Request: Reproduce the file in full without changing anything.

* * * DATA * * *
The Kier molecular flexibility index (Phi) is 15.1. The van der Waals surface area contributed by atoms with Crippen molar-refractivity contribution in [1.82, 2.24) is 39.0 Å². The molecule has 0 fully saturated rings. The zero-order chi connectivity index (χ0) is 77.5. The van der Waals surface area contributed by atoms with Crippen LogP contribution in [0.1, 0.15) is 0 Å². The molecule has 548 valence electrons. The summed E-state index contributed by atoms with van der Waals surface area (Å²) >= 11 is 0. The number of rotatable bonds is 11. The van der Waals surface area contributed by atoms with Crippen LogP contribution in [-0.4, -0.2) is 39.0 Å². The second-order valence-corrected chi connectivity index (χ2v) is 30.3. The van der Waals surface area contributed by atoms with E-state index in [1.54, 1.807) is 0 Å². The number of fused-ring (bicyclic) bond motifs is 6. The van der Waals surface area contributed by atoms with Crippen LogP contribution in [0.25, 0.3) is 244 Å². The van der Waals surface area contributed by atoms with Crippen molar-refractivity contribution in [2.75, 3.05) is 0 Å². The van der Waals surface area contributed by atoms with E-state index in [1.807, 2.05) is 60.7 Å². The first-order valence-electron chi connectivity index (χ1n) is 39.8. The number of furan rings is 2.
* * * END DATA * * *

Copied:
The Kier molecular flexibility index (Phi) is 15.1. The van der Waals surface area contributed by atoms with Crippen molar-refractivity contribution in [1.82, 2.24) is 39.0 Å². The molecule has 0 fully saturated rings. The zero-order chi connectivity index (χ0) is 77.5. The van der Waals surface area contributed by atoms with Crippen LogP contribution in [0.1, 0.15) is 0 Å². The molecule has 548 valence electrons. The summed E-state index contributed by atoms with van der Waals surface area (Å²) >= 11 is 0. The number of rotatable bonds is 11. The van der Waals surface area contributed by atoms with Crippen LogP contribution in [-0.4, -0.2) is 39.0 Å². The second-order valence-corrected chi connectivity index (χ2v) is 30.3. The van der Waals surface area contributed by atoms with E-state index in [1.54, 1.807) is 0 Å². The number of fused-ring (bicyclic) bond motifs is 6. The van der Waals surface area contributed by atoms with Crippen LogP contribution in [0.25, 0.3) is 244 Å². The van der Waals surface area contributed by atoms with Crippen molar-refractivity contribution in [2.75, 3.05) is 0 Å². The van der Waals surface area contributed by atoms with E-state index in [1.807, 2.05) is 60.7 Å². The first-order valence-electron chi connectivity index (χ1n) is 39.8. The number of furan rings is 2.